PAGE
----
Two other "Aunties" were my playfellows, and I their pet. Minnie, a brilliant pianiste, earned a precarious livelihood by teaching music. The long fasts, the facing of all weathers, the weary rides in omnibuses with soaked feet, broke down at last a splendid constitution, and after some three years of torture, commencing with a sharp attack of English cholera, she died the year before my marriage. But during my girlhood she was the gayest and merriest of my friends, her natural buoyancy re-asserting itself whenever she could escape from her musical tread-mill. Great was my delight when she joined my mother and myself for our spring or summer trips, and when at my favorite St. Leonards—at the far unfashionable end, right away from the gay watering-place folk—we settled down for four or five happy weeks of sea and country, and when Minnie and I scampered over the country on horseback, merry as children set free from school. My other favorite auntie was of a quieter type, a soft pretty loving little woman. "Co" we called her, for she was "such a cosy little thing", her father used to say. She was my mother's favorite sister, her "child", she would name her, because "Co" was so much her junior, and when she was a young girl the little child had been her charge. "Always take care of little Co", was one of my mother's dying charges to me, and fortunately "little Co" has—though the only one of my relatives who has done so—clung to me through change of faith, and through social ostracism. Her love for me, and her full belief that, however she differed from me, I meant right, have never varied, have never been shaken. She is intensely religious—as will be seen in the later story, wherein her life was much woven with mine—but however much "darling Annie's" views or actions might shock her, it is "darling Annie" through it all; "You are so good" she said to me the last time I saw her, looking up at me with all her heart in her eyes; "anyone so good as you must come to our dear Lord at last!" As though any, save a brute, could be aught but good to "little Co".
On the Christmas following my eighteenth birthday, a little Mission Church in which Minnie was much interested, was opened near Albert Square. My High Church enthusiasm was in full bloom, and the services in this little Mission Church were "high", whereas those in all the neighboring churches were "low". A Mr. Hoare, an intensely earnest man, was working there in most devoted fashion, and was glad to welcome any aid; we decorated his church, worked ornaments for it, and thought we were serving God when we were really amusing ourselves in a small place where our help was over-estimated, and where the clergy, very likely unconsciously, flattered us for our devotion. Among those who helped to carry on the services there, was a young undermaster of Stockwell Grammar School, the rev. Frank Besant, a Cambridge man, who had passed as 28th wrangler in his year, and who had just taken orders. At Easter we were again at Albert Square, and devoted much time to the little church, decking it on Easter Eve with soft yellow tufts of primrose blossom, and taking much delight in the unbounded admiration bestowed on the dainty spring blossoms by the poor who crowded in. I made a lovely white cross for the super-altar with camelias and azaleas and white geraniums, but after all it was not really as spring-like, as suitable for a "Resurrection", as the simple sweet wild flowers, still dewy from their nests in field and glade and lane.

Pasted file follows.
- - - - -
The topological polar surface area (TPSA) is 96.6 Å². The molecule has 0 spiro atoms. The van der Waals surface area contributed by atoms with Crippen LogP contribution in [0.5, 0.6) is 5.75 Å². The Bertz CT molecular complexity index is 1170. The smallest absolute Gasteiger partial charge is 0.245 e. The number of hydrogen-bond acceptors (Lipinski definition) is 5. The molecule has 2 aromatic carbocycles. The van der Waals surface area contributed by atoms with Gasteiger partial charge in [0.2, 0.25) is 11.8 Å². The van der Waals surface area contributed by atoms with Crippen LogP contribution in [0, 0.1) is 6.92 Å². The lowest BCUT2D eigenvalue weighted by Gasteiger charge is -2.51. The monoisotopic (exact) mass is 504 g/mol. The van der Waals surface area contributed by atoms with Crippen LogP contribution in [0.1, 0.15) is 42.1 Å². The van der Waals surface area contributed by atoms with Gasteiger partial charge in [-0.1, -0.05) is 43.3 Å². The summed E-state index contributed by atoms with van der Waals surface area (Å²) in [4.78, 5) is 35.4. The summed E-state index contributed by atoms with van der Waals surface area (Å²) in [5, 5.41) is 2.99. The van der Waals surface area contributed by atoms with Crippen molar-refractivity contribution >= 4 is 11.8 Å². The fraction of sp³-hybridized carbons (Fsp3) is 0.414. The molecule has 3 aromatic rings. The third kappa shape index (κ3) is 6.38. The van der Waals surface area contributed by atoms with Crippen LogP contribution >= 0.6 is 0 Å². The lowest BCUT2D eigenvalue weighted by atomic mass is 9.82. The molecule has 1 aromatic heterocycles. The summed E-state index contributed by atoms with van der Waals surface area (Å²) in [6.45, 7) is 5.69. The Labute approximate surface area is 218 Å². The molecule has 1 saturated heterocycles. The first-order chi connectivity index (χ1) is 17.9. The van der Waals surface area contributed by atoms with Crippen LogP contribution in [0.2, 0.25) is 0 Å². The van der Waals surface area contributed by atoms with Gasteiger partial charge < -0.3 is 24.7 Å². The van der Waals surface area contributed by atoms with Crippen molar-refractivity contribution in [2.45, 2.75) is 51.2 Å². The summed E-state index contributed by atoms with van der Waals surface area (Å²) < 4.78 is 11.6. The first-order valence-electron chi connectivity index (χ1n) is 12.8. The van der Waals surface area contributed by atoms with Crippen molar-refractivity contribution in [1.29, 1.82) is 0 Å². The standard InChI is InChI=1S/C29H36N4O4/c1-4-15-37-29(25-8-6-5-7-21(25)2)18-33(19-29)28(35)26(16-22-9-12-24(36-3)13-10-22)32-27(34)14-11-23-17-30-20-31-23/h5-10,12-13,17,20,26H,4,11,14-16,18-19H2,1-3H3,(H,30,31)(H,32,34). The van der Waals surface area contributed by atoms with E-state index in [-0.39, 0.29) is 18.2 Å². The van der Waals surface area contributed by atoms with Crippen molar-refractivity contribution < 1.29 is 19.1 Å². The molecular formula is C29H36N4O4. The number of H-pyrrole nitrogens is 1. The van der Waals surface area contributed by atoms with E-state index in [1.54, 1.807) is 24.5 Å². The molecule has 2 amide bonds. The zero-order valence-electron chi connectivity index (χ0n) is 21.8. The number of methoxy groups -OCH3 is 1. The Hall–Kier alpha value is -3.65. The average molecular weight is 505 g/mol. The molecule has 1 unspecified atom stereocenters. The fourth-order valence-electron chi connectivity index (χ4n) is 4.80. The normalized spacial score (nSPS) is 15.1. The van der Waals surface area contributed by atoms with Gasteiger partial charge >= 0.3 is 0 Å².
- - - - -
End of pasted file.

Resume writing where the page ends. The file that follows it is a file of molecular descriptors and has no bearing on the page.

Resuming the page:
That Easter was memorable to me for another cause. It saw waked and smothered my first doubt. That some people did doubt the historical accuracy of the Bible I knew, for one or two of the Harrow masters were friends of Colenso, the heretic Bishop of Natal, but fresh from my Patristic studies, I looked on heretics with blind horror, possibly the stronger from its very vagueness, and its ignorance of what it feared. My mother objected to my reading controversial books which dealt with the points at issue between Christianity and Freethought, and I did not care for her favorite Stanley, who might have widened my views, regarding him (on the word of Pusey) as "unsound in the faith once delivered to the saints". I had read Pusey's book on "Daniel the prophet", and, knowing nothing of the criticisms he attacked, I felt triumphant at his convincing demonstrations of their error, and felt sure that none but the wilfully blind could fail to see how weak were the arguments of the heretic writers. That stately preface of his was one of my favorite pieces of reading, and his dignified defence against all novelties of "that which must be old because it is eternal, and must be unchangeable because it is true", at once charmed and satisfied me. The delightful vagueness of Stanley, which just suited my mother's broad views, because it was vague and beautiful, was denounced by Pusey—not unwarrantably— as that "variegated use of words which destroys all definiteness of meaning". When she would bid me not be uncharitable to those with whom I differed in matters of religion, I would answer in his words, that "charity to error is treason to truth", and that to speak out the truth unwaveringly as it was revealed, was alone "loyalty to God and charity to the souls of men".